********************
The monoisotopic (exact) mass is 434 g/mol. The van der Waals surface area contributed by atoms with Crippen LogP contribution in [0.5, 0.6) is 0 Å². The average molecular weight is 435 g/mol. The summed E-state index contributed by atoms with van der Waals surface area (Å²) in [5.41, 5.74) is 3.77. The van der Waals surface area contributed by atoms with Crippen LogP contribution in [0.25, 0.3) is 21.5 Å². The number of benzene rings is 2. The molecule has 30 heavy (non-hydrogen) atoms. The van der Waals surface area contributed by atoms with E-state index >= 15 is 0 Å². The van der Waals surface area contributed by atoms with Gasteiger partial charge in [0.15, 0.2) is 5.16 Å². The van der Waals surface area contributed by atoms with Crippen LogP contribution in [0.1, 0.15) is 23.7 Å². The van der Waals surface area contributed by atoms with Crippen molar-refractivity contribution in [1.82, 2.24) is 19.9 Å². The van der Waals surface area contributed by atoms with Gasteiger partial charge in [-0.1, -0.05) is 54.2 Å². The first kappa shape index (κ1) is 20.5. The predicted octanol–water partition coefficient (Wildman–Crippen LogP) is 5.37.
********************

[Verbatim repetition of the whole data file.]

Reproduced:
The monoisotopic (exact) mass is 434 g/mol. The van der Waals surface area contributed by atoms with Crippen LogP contribution in [0.5, 0.6) is 0 Å². The average molecular weight is 435 g/mol. The summed E-state index contributed by atoms with van der Waals surface area (Å²) in [5.41, 5.74) is 3.77. The van der Waals surface area contributed by atoms with Crippen LogP contribution in [0.25, 0.3) is 21.5 Å². The number of benzene rings is 2. The molecule has 30 heavy (non-hydrogen) atoms. The van der Waals surface area contributed by atoms with E-state index >= 15 is 0 Å². The van der Waals surface area contributed by atoms with Gasteiger partial charge in [0.15, 0.2) is 5.16 Å². The van der Waals surface area contributed by atoms with Crippen LogP contribution in [0.1, 0.15) is 23.7 Å². The van der Waals surface area contributed by atoms with Crippen molar-refractivity contribution in [1.82, 2.24) is 19.9 Å². The van der Waals surface area contributed by atoms with Gasteiger partial charge in [-0.1, -0.05) is 54.2 Å². The first kappa shape index (κ1) is 20.5. The predicted octanol–water partition coefficient (Wildman–Crippen LogP) is 5.37.